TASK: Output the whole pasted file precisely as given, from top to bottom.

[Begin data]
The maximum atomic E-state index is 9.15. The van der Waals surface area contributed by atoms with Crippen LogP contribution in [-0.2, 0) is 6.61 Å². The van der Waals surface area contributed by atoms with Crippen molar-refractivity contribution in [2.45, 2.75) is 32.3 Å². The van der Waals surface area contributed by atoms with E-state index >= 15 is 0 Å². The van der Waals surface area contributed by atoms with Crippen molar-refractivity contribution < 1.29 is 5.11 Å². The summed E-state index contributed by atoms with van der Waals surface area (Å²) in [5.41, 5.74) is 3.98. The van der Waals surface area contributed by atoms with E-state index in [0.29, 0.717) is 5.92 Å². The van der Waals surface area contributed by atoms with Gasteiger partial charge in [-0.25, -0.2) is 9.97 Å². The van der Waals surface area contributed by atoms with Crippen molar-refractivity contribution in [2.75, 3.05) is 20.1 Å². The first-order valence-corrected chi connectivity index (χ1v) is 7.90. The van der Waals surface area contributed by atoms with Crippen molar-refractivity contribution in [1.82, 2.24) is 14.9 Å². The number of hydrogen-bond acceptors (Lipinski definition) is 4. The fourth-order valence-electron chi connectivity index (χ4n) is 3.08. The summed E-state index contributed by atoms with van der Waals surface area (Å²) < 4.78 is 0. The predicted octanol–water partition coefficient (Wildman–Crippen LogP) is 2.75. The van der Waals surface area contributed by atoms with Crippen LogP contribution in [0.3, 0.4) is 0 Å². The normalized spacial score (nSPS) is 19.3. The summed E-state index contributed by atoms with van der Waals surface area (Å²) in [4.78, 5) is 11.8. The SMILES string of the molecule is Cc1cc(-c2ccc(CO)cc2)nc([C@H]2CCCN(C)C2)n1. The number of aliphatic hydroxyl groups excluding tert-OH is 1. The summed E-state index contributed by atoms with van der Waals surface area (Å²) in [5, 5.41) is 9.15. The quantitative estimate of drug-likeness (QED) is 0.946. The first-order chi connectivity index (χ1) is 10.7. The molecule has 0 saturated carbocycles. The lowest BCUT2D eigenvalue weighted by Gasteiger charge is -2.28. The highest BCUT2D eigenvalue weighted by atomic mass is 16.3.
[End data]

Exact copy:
The maximum atomic E-state index is 9.15. The van der Waals surface area contributed by atoms with Crippen LogP contribution in [-0.2, 0) is 6.61 Å². The van der Waals surface area contributed by atoms with Crippen molar-refractivity contribution in [2.45, 2.75) is 32.3 Å². The van der Waals surface area contributed by atoms with E-state index >= 15 is 0 Å². The van der Waals surface area contributed by atoms with Crippen molar-refractivity contribution < 1.29 is 5.11 Å². The summed E-state index contributed by atoms with van der Waals surface area (Å²) in [5.41, 5.74) is 3.98. The van der Waals surface area contributed by atoms with E-state index in [0.29, 0.717) is 5.92 Å². The van der Waals surface area contributed by atoms with Gasteiger partial charge in [-0.25, -0.2) is 9.97 Å². The van der Waals surface area contributed by atoms with Crippen molar-refractivity contribution in [2.75, 3.05) is 20.1 Å². The first-order valence-corrected chi connectivity index (χ1v) is 7.90. The van der Waals surface area contributed by atoms with Crippen molar-refractivity contribution in [1.82, 2.24) is 14.9 Å². The number of hydrogen-bond acceptors (Lipinski definition) is 4. The fourth-order valence-electron chi connectivity index (χ4n) is 3.08. The summed E-state index contributed by atoms with van der Waals surface area (Å²) < 4.78 is 0. The predicted octanol–water partition coefficient (Wildman–Crippen LogP) is 2.75. The van der Waals surface area contributed by atoms with Crippen LogP contribution in [0.3, 0.4) is 0 Å². The normalized spacial score (nSPS) is 19.3. The summed E-state index contributed by atoms with van der Waals surface area (Å²) in [4.78, 5) is 11.8. The SMILES string of the molecule is Cc1cc(-c2ccc(CO)cc2)nc([C@H]2CCCN(C)C2)n1. The number of aliphatic hydroxyl groups excluding tert-OH is 1. The summed E-state index contributed by atoms with van der Waals surface area (Å²) in [5, 5.41) is 9.15. The quantitative estimate of drug-likeness (QED) is 0.946. The first-order chi connectivity index (χ1) is 10.7. The molecule has 0 saturated carbocycles. The lowest BCUT2D eigenvalue weighted by Gasteiger charge is -2.28. The highest BCUT2D eigenvalue weighted by atomic mass is 16.3.